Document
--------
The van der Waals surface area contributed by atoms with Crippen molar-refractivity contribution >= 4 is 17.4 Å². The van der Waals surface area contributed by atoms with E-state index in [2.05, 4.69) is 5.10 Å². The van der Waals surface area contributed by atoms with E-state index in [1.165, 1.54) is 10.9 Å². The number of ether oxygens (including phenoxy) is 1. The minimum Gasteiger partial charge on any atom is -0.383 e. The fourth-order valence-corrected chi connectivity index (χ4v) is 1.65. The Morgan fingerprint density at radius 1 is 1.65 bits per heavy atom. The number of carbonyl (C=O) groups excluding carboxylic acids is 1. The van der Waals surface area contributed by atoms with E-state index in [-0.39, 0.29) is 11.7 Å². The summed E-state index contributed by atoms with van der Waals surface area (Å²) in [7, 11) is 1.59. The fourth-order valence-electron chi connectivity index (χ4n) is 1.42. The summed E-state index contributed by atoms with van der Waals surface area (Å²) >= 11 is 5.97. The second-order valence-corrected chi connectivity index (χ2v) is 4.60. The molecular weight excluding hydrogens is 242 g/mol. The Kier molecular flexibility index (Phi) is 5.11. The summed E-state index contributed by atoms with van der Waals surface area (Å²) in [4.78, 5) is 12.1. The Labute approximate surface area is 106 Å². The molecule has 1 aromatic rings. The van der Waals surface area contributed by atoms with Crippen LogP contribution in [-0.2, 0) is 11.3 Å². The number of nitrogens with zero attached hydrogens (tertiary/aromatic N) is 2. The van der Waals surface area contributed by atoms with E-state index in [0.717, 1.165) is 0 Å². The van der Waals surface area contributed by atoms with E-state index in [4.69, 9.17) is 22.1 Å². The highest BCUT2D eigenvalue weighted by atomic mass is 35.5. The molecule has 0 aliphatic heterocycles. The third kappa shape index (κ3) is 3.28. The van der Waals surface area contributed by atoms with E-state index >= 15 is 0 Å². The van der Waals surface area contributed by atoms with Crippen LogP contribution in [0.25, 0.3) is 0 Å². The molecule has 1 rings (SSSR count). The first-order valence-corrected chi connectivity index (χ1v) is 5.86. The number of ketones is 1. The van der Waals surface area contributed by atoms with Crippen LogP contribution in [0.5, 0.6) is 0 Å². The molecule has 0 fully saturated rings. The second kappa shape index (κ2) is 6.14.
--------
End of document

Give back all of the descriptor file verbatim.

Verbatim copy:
The van der Waals surface area contributed by atoms with Crippen molar-refractivity contribution >= 4 is 17.4 Å². The van der Waals surface area contributed by atoms with E-state index in [2.05, 4.69) is 5.10 Å². The van der Waals surface area contributed by atoms with E-state index in [1.165, 1.54) is 10.9 Å². The number of ether oxygens (including phenoxy) is 1. The minimum Gasteiger partial charge on any atom is -0.383 e. The fourth-order valence-corrected chi connectivity index (χ4v) is 1.65. The Morgan fingerprint density at radius 1 is 1.65 bits per heavy atom. The number of carbonyl (C=O) groups excluding carboxylic acids is 1. The van der Waals surface area contributed by atoms with E-state index in [-0.39, 0.29) is 11.7 Å². The summed E-state index contributed by atoms with van der Waals surface area (Å²) in [7, 11) is 1.59. The fourth-order valence-electron chi connectivity index (χ4n) is 1.42. The summed E-state index contributed by atoms with van der Waals surface area (Å²) >= 11 is 5.97. The second-order valence-corrected chi connectivity index (χ2v) is 4.60. The molecular weight excluding hydrogens is 242 g/mol. The Kier molecular flexibility index (Phi) is 5.11. The summed E-state index contributed by atoms with van der Waals surface area (Å²) in [4.78, 5) is 12.1. The Labute approximate surface area is 106 Å². The molecule has 1 aromatic rings. The van der Waals surface area contributed by atoms with Crippen LogP contribution in [-0.2, 0) is 11.3 Å². The number of nitrogens with zero attached hydrogens (tertiary/aromatic N) is 2. The van der Waals surface area contributed by atoms with E-state index in [0.717, 1.165) is 0 Å². The van der Waals surface area contributed by atoms with E-state index in [4.69, 9.17) is 22.1 Å². The highest BCUT2D eigenvalue weighted by atomic mass is 35.5. The molecule has 0 aliphatic heterocycles. The third kappa shape index (κ3) is 3.28. The van der Waals surface area contributed by atoms with E-state index >= 15 is 0 Å². The van der Waals surface area contributed by atoms with Crippen LogP contribution in [0.25, 0.3) is 0 Å². The molecule has 1 rings (SSSR count). The first-order valence-corrected chi connectivity index (χ1v) is 5.86. The number of ketones is 1. The van der Waals surface area contributed by atoms with Crippen LogP contribution in [0.5, 0.6) is 0 Å². The molecule has 0 fully saturated rings. The second kappa shape index (κ2) is 6.14.